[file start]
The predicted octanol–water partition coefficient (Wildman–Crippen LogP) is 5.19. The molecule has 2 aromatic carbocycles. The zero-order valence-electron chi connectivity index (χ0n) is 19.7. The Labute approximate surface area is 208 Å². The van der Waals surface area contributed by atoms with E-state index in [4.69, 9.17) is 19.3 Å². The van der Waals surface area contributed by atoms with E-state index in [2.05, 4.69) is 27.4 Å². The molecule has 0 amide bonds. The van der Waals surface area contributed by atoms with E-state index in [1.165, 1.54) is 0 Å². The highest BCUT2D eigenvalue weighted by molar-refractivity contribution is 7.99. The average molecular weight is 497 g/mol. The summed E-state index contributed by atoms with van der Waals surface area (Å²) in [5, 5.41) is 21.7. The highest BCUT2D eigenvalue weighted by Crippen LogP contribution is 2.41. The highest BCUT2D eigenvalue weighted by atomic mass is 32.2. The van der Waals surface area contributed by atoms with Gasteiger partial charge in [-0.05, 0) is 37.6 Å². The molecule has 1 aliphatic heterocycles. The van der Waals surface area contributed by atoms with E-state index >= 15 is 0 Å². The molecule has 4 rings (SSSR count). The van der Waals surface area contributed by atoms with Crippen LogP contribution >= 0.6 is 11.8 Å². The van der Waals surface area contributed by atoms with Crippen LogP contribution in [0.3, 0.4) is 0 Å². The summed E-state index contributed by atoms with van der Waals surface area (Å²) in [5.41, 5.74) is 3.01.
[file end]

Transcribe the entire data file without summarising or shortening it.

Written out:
The predicted octanol–water partition coefficient (Wildman–Crippen LogP) is 5.19. The molecule has 2 aromatic carbocycles. The zero-order valence-electron chi connectivity index (χ0n) is 19.7. The Labute approximate surface area is 208 Å². The van der Waals surface area contributed by atoms with E-state index in [4.69, 9.17) is 19.3 Å². The van der Waals surface area contributed by atoms with E-state index in [2.05, 4.69) is 27.4 Å². The molecule has 0 amide bonds. The van der Waals surface area contributed by atoms with E-state index in [1.165, 1.54) is 0 Å². The highest BCUT2D eigenvalue weighted by molar-refractivity contribution is 7.99. The average molecular weight is 497 g/mol. The summed E-state index contributed by atoms with van der Waals surface area (Å²) in [5, 5.41) is 21.7. The highest BCUT2D eigenvalue weighted by Crippen LogP contribution is 2.41. The highest BCUT2D eigenvalue weighted by atomic mass is 32.2. The van der Waals surface area contributed by atoms with Gasteiger partial charge in [-0.05, 0) is 37.6 Å². The molecule has 1 aliphatic heterocycles. The van der Waals surface area contributed by atoms with E-state index >= 15 is 0 Å². The molecule has 4 rings (SSSR count). The van der Waals surface area contributed by atoms with Crippen LogP contribution >= 0.6 is 11.8 Å². The van der Waals surface area contributed by atoms with Crippen LogP contribution in [0.3, 0.4) is 0 Å². The summed E-state index contributed by atoms with van der Waals surface area (Å²) in [5.41, 5.74) is 3.01.